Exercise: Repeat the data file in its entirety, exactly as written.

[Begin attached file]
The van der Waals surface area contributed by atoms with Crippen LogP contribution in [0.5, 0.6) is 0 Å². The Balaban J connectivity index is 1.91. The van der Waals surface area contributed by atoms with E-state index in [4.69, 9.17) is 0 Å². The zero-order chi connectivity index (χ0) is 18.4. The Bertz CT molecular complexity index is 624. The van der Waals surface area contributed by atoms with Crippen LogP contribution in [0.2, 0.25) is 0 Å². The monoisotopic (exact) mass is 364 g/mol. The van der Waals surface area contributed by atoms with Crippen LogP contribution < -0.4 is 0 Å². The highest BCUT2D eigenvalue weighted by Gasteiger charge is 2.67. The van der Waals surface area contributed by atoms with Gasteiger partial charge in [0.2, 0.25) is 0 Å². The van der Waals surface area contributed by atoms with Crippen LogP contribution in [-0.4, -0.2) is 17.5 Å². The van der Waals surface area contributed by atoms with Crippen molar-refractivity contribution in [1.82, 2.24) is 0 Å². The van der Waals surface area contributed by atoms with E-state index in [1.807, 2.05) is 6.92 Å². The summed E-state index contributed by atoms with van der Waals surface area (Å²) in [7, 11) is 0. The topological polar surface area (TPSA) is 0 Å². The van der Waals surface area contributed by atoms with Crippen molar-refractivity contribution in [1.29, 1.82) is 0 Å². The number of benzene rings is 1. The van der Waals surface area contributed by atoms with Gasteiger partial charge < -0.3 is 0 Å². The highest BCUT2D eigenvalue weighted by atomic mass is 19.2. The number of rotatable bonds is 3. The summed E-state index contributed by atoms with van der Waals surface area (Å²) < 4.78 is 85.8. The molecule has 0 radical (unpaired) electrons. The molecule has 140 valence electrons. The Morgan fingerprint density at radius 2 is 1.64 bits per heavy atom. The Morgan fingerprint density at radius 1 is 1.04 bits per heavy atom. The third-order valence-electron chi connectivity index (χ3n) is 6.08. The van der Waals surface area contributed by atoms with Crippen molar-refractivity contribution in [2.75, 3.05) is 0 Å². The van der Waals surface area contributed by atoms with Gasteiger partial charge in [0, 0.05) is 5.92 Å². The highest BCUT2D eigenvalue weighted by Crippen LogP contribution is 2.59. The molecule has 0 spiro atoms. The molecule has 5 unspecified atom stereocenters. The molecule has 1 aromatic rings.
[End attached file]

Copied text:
The van der Waals surface area contributed by atoms with Crippen LogP contribution in [0.5, 0.6) is 0 Å². The Balaban J connectivity index is 1.91. The van der Waals surface area contributed by atoms with E-state index in [4.69, 9.17) is 0 Å². The zero-order chi connectivity index (χ0) is 18.4. The Bertz CT molecular complexity index is 624. The van der Waals surface area contributed by atoms with Crippen LogP contribution in [0.2, 0.25) is 0 Å². The monoisotopic (exact) mass is 364 g/mol. The van der Waals surface area contributed by atoms with Crippen LogP contribution < -0.4 is 0 Å². The highest BCUT2D eigenvalue weighted by Gasteiger charge is 2.67. The van der Waals surface area contributed by atoms with Gasteiger partial charge in [0.2, 0.25) is 0 Å². The van der Waals surface area contributed by atoms with Crippen LogP contribution in [-0.4, -0.2) is 17.5 Å². The van der Waals surface area contributed by atoms with Crippen molar-refractivity contribution in [1.82, 2.24) is 0 Å². The van der Waals surface area contributed by atoms with E-state index in [1.807, 2.05) is 6.92 Å². The summed E-state index contributed by atoms with van der Waals surface area (Å²) in [7, 11) is 0. The topological polar surface area (TPSA) is 0 Å². The van der Waals surface area contributed by atoms with Crippen molar-refractivity contribution in [1.29, 1.82) is 0 Å². The number of benzene rings is 1. The van der Waals surface area contributed by atoms with Gasteiger partial charge < -0.3 is 0 Å². The highest BCUT2D eigenvalue weighted by atomic mass is 19.2. The number of rotatable bonds is 3. The summed E-state index contributed by atoms with van der Waals surface area (Å²) < 4.78 is 85.8. The molecule has 0 radical (unpaired) electrons. The molecule has 140 valence electrons. The Morgan fingerprint density at radius 2 is 1.64 bits per heavy atom. The Morgan fingerprint density at radius 1 is 1.04 bits per heavy atom. The third-order valence-electron chi connectivity index (χ3n) is 6.08. The van der Waals surface area contributed by atoms with Crippen molar-refractivity contribution in [2.75, 3.05) is 0 Å². The van der Waals surface area contributed by atoms with Gasteiger partial charge in [0, 0.05) is 5.92 Å². The highest BCUT2D eigenvalue weighted by Crippen LogP contribution is 2.59. The molecule has 0 spiro atoms. The molecule has 5 unspecified atom stereocenters. The molecule has 1 aromatic rings.